Our week cooking Turkmenistan was all about the bubble… bubbling Watermelon Jam, bubbling Central Asia Tea, and bubbles on the forehead. It was the bubbles on the forehead that really made me smile. In Turkmenistan, tapping your tea bubbles, then tapping your forehead is said to bring good fortune.
This little ritual definitely falls in the realm of superstition. I felt a little silly doing it. At first, I couldn’t figure out why.
The awkwardness wasn’t really about getting my forehead wet, although that certainly played into it.
And it wasn’t about having to demonstrate to my skeptical family, although their giggles definitely made me feel extra silly.
Here they are.. tap, tap.
And then I realized what it was.
The superstition felt weird because I haven’t been following any superstitions of my own lately.
When I was in high school, I’d say “If I get this trash in the basket, then I’ll have an awesome day.”
When I was in college, I’d say, “If I tap my pencil three times, I’ll pass the test.”
When I was dating Keith, I’d say “If he looks at me in the next ten seconds, he loves me.”
I’d say it all worked out okay!
Back in the day, I was brimming with superstition. Heck, it was practically boiling over!
Then we got married, had a baby, and the ins-and-outs of life got in the way of my daily dose of dreams.
Yes, dreams. Because, isn’t that what superstitions are? Another way to dream? Another way to ward off the worst? Another way to hope for the future?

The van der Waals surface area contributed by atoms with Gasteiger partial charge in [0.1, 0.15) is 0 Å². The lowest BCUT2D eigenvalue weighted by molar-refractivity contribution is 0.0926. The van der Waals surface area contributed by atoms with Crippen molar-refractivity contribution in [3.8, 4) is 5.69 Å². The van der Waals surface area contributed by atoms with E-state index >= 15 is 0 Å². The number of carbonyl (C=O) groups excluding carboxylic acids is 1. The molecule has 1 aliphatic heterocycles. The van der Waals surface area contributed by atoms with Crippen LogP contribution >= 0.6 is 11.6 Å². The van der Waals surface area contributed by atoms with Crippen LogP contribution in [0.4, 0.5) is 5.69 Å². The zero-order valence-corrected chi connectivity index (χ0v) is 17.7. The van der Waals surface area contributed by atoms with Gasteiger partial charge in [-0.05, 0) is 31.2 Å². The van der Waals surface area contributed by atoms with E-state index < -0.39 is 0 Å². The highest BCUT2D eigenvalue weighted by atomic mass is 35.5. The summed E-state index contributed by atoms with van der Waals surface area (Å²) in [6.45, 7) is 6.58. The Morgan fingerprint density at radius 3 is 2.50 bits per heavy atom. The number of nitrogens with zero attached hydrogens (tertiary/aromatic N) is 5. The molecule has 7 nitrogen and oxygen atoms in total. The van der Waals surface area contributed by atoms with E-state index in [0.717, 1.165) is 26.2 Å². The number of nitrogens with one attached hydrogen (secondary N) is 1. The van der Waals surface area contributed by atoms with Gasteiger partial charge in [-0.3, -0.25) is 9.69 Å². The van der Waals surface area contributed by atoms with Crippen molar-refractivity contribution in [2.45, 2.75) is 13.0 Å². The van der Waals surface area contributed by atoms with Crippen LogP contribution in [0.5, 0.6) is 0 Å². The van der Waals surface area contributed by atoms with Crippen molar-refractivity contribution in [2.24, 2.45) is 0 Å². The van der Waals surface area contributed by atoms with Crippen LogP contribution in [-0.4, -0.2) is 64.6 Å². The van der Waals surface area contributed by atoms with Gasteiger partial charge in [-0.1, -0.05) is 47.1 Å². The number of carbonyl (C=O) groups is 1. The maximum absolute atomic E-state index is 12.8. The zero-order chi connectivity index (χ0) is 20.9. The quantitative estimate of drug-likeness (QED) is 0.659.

Turkmenistan reminds me that I’ve forgotten to make time for my dreams – those silly wishes that, truth be told, aren’t that silly at all.
What about you? Do you have superstitions? Do you make time for your dreams?
THIS WEEK’s FOOD
Watermelon Jam [Recipe]
What I loved most about this dish:
Three cheers for another conversation starter! Watermelon Jam is summery and light. Everyone gobbled this up and then some. I particularly loved that I could jar this and give some to friends. They’d make great hostess gifts, birthday gifts, or just-because gifts.
What I loved least about this dish:
I had a little trouble working with the pectin, but nothing a little practice didn’t fix. I’ve written the recipe in such a way that it should be very easy for you to follow.
Central Asian Tea Party [Recipe]
What I loved most about this:
I love a good tea party. We were able to squeeze this in after a swim with Keith’s parents and his son’s family. It was a fun way to punctuate the day and have a few laughs together. The rituals like pouring from way high up and tapping the bubbles to our heads made for a lively gathering.
What I loved least about this:
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